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The Tongva Times

The Tongva Times

The Tongva Times

Speaking, a key part in school curriculum

    By Jaclyn Quan

    Staff Writer

      In class, many students dread the moment when their teacher calls on them to speak in front of the class to answer a question or go up for a presentation. Although the majority of students at school would petition to remove speaking from grading practices, this skill is essential for their everyday lives and future, and it should remain apart of the school curriculum.

       Class discussions and participation in public speaking enable students to engage more in the learning material. As a result, students are more inclined to understand the materials they are learning when they ask questions for clarifications or come across new ideas.

       According to Maryellen Weimer, professor of teaching and learning at Penn State Berks University, group discussions engage students when “a good question […] piques their interest and motivates them to make connections [with the content they are learning].”

      When students are able to communicate with each other, it allows them to exchange their ideas and gives clarity to the topic that they are discussing.

      “I think class discussions are important for students to form their own opinions on the subject [they are learning], so they can form a judgment and share them with their peers,” English teacher Justin Doring stated.

      Additionally, class discussions and presentations also promote preparation and responsible habits for students. For example, if an English teacher goes over a reading assignment and poses a question for a student to answer, then it would remind them of their responsibility to prepare the night before.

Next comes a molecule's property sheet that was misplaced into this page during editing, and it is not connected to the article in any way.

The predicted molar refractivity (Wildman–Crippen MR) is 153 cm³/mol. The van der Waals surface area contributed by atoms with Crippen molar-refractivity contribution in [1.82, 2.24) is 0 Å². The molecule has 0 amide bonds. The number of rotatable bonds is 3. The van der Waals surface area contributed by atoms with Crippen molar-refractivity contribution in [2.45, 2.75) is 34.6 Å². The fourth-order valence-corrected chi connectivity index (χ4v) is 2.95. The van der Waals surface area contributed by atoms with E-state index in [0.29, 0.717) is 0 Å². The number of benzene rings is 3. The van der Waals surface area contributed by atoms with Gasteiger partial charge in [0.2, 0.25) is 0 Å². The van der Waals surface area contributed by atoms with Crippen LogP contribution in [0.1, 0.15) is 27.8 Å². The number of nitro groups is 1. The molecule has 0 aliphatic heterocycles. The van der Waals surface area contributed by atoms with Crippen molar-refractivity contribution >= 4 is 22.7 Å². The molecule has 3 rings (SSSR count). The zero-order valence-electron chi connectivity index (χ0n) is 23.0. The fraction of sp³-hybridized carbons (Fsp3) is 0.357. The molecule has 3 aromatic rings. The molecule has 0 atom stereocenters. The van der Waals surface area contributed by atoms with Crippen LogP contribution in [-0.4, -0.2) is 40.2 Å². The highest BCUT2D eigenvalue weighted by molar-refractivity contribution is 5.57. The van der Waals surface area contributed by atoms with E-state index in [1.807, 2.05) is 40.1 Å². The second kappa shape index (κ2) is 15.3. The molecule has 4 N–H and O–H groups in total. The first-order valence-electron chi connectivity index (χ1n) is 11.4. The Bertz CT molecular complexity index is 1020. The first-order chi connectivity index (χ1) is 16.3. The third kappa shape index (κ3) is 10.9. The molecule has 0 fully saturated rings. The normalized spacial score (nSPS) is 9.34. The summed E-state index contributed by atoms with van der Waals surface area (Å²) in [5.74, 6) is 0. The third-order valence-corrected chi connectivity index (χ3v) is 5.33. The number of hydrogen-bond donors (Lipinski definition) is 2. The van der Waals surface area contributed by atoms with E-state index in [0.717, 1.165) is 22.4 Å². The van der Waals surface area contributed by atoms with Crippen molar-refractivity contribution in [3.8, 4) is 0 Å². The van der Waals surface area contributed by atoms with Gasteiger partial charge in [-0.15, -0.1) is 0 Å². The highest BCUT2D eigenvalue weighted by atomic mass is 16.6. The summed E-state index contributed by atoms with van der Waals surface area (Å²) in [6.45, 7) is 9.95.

Most importantly, speaking in class helps students improve their speaking skills, especially in public speaking. This trait would be essential in the future when they are applying for a job interview or work in an occupation where communication necessary for the workplace.

      According to Carmine Gallo, columnist for Forbes magazine, “[the ability to communicate, inspire, collaborate and motivate] becomes more important as the forces of globalization, automation and artificial intelligence combine to disrupt every career and to eliminate millions of jobs.”

      When students present or speak often in class, they are able to gain more confidence in their speaking and develop presentational skills because they can receive feedback from their teachers and peers that is important for improvement.

       Because many students feel discomfort and anxiety from speaking in class, teachers can make their classroom more open for improvement and clarification instead of penalizing students for providing an incorrect response or failing to provide a response to their questions.

      Listening and speaking are some of the core skills that students need to work on, and schools are responsible for helping them develop and foster those skills.

      In the end, removing speaking from the school curriculum would only cause students to avoid facing this fear instead of addressing it and working on ways to overcome and improve it.

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    Speaking, a key part in school curriculum